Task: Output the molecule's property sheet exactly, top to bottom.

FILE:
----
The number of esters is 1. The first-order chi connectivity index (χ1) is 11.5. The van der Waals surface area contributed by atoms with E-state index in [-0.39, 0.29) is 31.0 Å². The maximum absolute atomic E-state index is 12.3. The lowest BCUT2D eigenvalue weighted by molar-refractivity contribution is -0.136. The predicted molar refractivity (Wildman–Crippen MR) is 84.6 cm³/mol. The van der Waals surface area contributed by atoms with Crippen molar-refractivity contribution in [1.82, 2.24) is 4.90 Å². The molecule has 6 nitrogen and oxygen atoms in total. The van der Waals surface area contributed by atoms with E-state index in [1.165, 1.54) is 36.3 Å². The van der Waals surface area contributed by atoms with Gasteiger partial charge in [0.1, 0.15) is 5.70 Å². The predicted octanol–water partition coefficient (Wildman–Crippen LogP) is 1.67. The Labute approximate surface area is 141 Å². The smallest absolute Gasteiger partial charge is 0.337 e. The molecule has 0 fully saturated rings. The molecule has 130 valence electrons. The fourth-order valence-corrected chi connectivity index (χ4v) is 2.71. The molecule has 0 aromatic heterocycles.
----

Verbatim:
The number of esters is 1. The first-order chi connectivity index (χ1) is 11.5. The van der Waals surface area contributed by atoms with E-state index in [-0.39, 0.29) is 31.0 Å². The maximum absolute atomic E-state index is 12.3. The lowest BCUT2D eigenvalue weighted by molar-refractivity contribution is -0.136. The predicted molar refractivity (Wildman–Crippen MR) is 84.6 cm³/mol. The van der Waals surface area contributed by atoms with Crippen molar-refractivity contribution in [1.82, 2.24) is 4.90 Å². The molecule has 6 nitrogen and oxygen atoms in total. The van der Waals surface area contributed by atoms with E-state index in [1.165, 1.54) is 36.3 Å². The van der Waals surface area contributed by atoms with Gasteiger partial charge in [0.1, 0.15) is 5.70 Å². The predicted octanol–water partition coefficient (Wildman–Crippen LogP) is 1.67. The Labute approximate surface area is 141 Å². The smallest absolute Gasteiger partial charge is 0.337 e. The molecule has 0 fully saturated rings. The molecule has 130 valence electrons. The fourth-order valence-corrected chi connectivity index (χ4v) is 2.71. The molecule has 0 aromatic heterocycles.